Not all discrimination cases are created equal. For example, race discrimination is prohibited by two laws: Title VII of the Civil Rights Act of 1964 and a much older statute called Section 1981. Enacted following the Civil War, Section 1981 bans discrimination based on race in contracting.
It gives employees claiming race discrimination one more way to sue.
Recent case: Syed Shamim was a business analyst for Siemens. Shamim is of Pakistani national origin, a member of the Islamic faith and a U.S. citizen.
He claimed his supervisor often made fun of his accent and eventually fired him after he complained about race, national-origin and religious discrimination.
Shamim sued under Section 1981, alleging race discrimination. Siemens argued that, at most, Shamim was alleging national-origin discrimination, because he was from the country of Pakistan.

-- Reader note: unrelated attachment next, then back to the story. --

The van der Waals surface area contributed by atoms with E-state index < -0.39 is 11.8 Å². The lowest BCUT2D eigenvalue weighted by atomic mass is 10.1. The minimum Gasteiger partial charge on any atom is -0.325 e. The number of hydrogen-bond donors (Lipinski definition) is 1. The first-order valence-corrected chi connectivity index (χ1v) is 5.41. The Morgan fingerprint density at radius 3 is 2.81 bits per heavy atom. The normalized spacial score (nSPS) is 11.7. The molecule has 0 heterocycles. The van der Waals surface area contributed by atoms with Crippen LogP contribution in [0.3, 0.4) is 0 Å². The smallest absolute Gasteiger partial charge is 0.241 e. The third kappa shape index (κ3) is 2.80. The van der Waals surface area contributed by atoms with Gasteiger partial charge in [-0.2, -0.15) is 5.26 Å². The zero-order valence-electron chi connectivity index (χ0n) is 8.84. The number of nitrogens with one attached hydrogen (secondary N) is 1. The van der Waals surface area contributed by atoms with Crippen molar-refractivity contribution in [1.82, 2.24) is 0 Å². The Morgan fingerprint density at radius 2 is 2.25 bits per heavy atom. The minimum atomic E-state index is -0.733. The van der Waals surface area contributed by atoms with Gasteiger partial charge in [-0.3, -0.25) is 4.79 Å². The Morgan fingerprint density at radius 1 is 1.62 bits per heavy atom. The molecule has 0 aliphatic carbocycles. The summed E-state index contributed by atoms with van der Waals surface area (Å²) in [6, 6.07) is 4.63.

But the court viewed “race” more broadly, as the U.S. Supreme Court has done over the years. Just because, in this case, Shamim’s race and national origin overlapped did not mean he couldn’t allege Siemens discriminated against him on account of his Pakistani ethnicity rather than his Pakistani national origin. (Shamim v. Siemens, et al., No. 11-C-01479, ND IL, 2012)
Final note: Think of it this way. Had Shamim been born in Norway and alleged discrimination based on race, the distinction would have been clearer. He wouldn’t be alleging discrimination because he was from Norway, but because of his Pakistani ethnicity.
- Older worker pay maxed out? That's not bias
- Document why termination was justified when employee can't handle promotion duties
- The practice judges never forgive: Retaliation
- Under Ohio disability discrimination law, employees can go directly to court
- Court: Lawsuit over anti-gay harassment won't fly because Title VII doesn't cover it